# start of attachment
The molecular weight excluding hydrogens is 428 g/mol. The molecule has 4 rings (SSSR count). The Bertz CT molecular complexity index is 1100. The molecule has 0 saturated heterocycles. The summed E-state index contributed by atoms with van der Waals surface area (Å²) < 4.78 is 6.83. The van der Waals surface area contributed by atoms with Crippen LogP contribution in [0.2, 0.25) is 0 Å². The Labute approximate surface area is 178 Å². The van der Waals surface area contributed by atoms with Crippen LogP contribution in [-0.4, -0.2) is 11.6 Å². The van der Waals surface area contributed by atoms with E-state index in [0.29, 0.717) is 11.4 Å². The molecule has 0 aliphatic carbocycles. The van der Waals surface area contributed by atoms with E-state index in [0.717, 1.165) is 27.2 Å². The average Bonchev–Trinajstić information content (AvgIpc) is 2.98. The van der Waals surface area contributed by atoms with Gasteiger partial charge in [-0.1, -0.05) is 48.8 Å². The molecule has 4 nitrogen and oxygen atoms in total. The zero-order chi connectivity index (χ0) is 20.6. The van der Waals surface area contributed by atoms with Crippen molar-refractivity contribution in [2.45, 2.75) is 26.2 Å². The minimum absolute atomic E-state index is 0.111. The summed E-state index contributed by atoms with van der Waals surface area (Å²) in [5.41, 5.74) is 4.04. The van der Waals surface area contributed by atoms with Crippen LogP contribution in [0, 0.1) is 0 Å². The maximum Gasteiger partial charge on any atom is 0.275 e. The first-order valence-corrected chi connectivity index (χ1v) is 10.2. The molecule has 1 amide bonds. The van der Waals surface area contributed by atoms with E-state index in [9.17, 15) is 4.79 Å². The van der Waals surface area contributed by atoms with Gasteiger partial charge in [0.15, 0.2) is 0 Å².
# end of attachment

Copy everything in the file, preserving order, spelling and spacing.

The molecular weight excluding hydrogens is 428 g/mol. The molecule has 4 rings (SSSR count). The Bertz CT molecular complexity index is 1100. The molecule has 0 saturated heterocycles. The summed E-state index contributed by atoms with van der Waals surface area (Å²) < 4.78 is 6.83. The van der Waals surface area contributed by atoms with Crippen LogP contribution in [0.2, 0.25) is 0 Å². The Labute approximate surface area is 178 Å². The van der Waals surface area contributed by atoms with Crippen LogP contribution in [-0.4, -0.2) is 11.6 Å². The van der Waals surface area contributed by atoms with E-state index in [0.29, 0.717) is 11.4 Å². The molecule has 0 aliphatic carbocycles. The van der Waals surface area contributed by atoms with E-state index in [0.717, 1.165) is 27.2 Å². The average Bonchev–Trinajstić information content (AvgIpc) is 2.98. The van der Waals surface area contributed by atoms with Gasteiger partial charge in [-0.1, -0.05) is 48.8 Å². The molecule has 4 nitrogen and oxygen atoms in total. The zero-order chi connectivity index (χ0) is 20.6. The van der Waals surface area contributed by atoms with Crippen molar-refractivity contribution in [2.45, 2.75) is 26.2 Å². The minimum absolute atomic E-state index is 0.111. The summed E-state index contributed by atoms with van der Waals surface area (Å²) in [5.41, 5.74) is 4.04. The van der Waals surface area contributed by atoms with Crippen LogP contribution in [0, 0.1) is 0 Å². The maximum Gasteiger partial charge on any atom is 0.275 e. The first-order valence-corrected chi connectivity index (χ1v) is 10.2. The molecule has 1 amide bonds. The van der Waals surface area contributed by atoms with E-state index in [9.17, 15) is 4.79 Å². The van der Waals surface area contributed by atoms with Gasteiger partial charge in [0.15, 0.2) is 0 Å².